The Texas Supreme Court has ruled against government benefits for gay married couples.
The decision overturns a lower court decision and sets the stage for a new trial in the Lone Star State.
Conservatives are hoping the case will help chip away at the Supreme Court's 2015 Obergefell v Hodges decision that legalized gay marriage. Their chief argument in the Texas case: states should decide on the issue of spousal benefits because Obergefell didn't declare them to be a fundamental right of marriage.
Plaintiffs' attorney Jared Woodfill called the decision a victory for states' rights and religious liberty.
"The court has limited Obergefell in terms of how broadly it should be interpreted," Woodfill told the Houston Chronicle, adding, "It recognized that there's an argument to be made at the trial court that taxpayer dollars should not be used in violation of one's deeply held religious beliefs."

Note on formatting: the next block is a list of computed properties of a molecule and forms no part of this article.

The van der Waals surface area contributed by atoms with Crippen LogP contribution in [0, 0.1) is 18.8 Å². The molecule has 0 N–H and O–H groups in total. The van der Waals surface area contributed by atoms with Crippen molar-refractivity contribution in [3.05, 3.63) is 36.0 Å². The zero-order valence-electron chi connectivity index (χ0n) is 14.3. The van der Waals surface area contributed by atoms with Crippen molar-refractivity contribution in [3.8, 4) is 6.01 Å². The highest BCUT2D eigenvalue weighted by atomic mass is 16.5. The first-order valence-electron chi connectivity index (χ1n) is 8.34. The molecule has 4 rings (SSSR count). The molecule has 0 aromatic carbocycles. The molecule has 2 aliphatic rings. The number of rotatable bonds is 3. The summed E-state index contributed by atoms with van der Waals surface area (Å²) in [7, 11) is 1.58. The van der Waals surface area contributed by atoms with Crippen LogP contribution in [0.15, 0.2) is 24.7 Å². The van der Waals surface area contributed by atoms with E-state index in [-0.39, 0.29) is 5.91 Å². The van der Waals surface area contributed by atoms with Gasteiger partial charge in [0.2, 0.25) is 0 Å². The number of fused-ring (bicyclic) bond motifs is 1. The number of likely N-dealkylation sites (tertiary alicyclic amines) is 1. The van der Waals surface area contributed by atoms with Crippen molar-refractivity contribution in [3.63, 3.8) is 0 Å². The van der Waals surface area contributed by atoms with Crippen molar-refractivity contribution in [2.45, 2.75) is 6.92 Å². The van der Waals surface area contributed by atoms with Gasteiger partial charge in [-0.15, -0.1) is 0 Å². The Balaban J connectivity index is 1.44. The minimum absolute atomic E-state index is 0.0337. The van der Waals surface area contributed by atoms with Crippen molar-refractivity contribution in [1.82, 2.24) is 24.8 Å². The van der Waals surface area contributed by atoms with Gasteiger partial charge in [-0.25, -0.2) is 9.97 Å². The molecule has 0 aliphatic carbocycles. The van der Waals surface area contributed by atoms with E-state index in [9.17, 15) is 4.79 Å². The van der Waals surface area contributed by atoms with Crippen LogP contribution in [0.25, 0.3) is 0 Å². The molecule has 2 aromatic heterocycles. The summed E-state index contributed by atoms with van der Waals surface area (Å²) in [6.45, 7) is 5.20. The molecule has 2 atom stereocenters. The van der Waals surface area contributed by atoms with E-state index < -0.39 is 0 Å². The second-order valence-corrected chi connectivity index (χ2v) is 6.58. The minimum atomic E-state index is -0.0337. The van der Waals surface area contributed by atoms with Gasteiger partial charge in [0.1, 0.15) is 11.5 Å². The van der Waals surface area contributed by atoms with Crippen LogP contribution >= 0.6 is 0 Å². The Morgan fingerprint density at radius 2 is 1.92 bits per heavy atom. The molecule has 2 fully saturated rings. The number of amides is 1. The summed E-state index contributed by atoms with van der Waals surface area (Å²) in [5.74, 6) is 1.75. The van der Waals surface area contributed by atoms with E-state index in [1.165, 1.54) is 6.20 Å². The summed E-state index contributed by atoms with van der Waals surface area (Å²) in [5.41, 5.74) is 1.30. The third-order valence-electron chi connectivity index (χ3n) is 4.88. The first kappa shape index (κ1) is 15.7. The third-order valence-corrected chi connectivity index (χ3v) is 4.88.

Woodfill hopes that the Texas case will eventually overturn Obergefell.
He originally filed a lawsuit against Houston Mayor Annise Parker in 2013, arguing that she broke Texas state law by using taxpayer dollars to pay for same-sex benefits for city employees. Texas voters approved a ban on gay marriage in 2005.
Gay rights groups denounced the Texas high court ruling and the current mayor of Houston, Sylvester Turner, said the city won't stop providing same-sex benefits. "Marriage equality is the law of the land and everyone is entitled to the full benefits of marriage, regardless of the gender of their spouse," said Turner.